Note: This article is from 2010
The Times Spelling Bee Championship provides the chance for children to display their talents and mastery of spelling and to be part of a high-profile nationwide contest with other schools across the country.
The aim of The Times Spelling Bee Championship is to help make spelling fun and provides the chance for pupils to display their talents and mastery of spelling. The live spelling competitions are exciting and entertaining and families and parents of students in the school team will be welcome to come and watch. With prizes for both the winning school team and their school.
- Schools from across England, Wales, Scotland and Northern Ireland are taking part in the second Times Spelling Bee Championship. Each team will include four members – three team players and one reserve.
- The Championship starts on March 8 when schools go head to head in live local knockout spelling heats.
- The winning teams will then progress to the Semi-Finals, which will take place in May. The climax will be the Grand Final, which will be held in London in June 2010. This will be a high-profile event featured in The Times newspaper and on Times Online.
- The Times is a committed supporter of standards of English and the aim of the Championship is to make spelling fun and to help teachers to raise the profile of spelling and develop the talents of their students. The Times Spelling Bee is supported by the Department for Children, Schools and Families.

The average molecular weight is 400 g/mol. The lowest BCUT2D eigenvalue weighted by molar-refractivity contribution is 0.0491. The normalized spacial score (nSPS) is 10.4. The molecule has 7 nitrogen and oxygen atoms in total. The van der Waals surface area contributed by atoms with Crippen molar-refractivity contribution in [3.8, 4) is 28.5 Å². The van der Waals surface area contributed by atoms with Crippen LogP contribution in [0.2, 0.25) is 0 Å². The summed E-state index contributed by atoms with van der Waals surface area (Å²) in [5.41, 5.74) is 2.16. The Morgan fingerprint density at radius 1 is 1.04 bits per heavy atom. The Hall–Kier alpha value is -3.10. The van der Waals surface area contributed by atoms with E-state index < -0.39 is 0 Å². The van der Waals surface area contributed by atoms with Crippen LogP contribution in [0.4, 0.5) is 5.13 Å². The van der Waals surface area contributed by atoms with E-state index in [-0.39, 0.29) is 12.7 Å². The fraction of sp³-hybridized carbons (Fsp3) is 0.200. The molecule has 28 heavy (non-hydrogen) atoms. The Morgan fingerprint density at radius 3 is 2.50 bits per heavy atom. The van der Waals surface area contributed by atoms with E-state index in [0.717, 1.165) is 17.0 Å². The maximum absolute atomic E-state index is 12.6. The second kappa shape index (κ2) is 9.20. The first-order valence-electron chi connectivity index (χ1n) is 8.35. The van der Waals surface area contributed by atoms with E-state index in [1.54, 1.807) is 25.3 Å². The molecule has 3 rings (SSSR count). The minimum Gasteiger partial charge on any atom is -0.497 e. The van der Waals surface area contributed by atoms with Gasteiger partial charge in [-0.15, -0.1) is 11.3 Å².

- The Championship provides the chance for students to display their mastery of spelling and to be part of a high-profile nationwide contest with other schools throughout the country.
James Harding, Editor of The Times – “Spelling is important, but learning to spell can be frustrating perplexing and bewildering. Our aim through The Times Spelling Bee is to help to make spelling fun. I’m very excited to be launching the 2010 championship and wish all the teams taking part the best of luck. I hope your school will take the opportunity to enter a team and fingers crossed that I might see you all at the 2010 championship Grand Final.”
- Spelling Bee comes to primary schools!
- There are some games that are ideal preparation for 5-11-year-olds to become future Times Spelling Bee champions.
- The games are divided into three reading age groups – five to seven, seven to nine, and nine to eleven years old – and can be played in the classroom or at home.
- Each month there will be a special Mini Bees game with words on a particular theme, such as science, geography or nature.
- And, in the Mini Bees Extra area, the Times has joined forces with Microsoft to create even more themed activities for primary school children to enjoy.
- To become a true spelling champion one needs to master those frustratingly tricky words which rear their ugly heads every few games or so. That’s what the Personal Trainer is for.
- It keeps a record of all the words a player misspells, and then allows them to play a set of their personal misspellings in one convenient game.
- Once a player finally spells a word correctly, it is removed from their misspellings pot. Spell it wrong again, and back in it goes!
- Existing Spelling Bee players may know that it is already possible to challenge another player to a game.
- We have been working hard to make the process of challenging an opponent easier and more streamlined. It is now possible to challenge an opponent in a couple of clicks.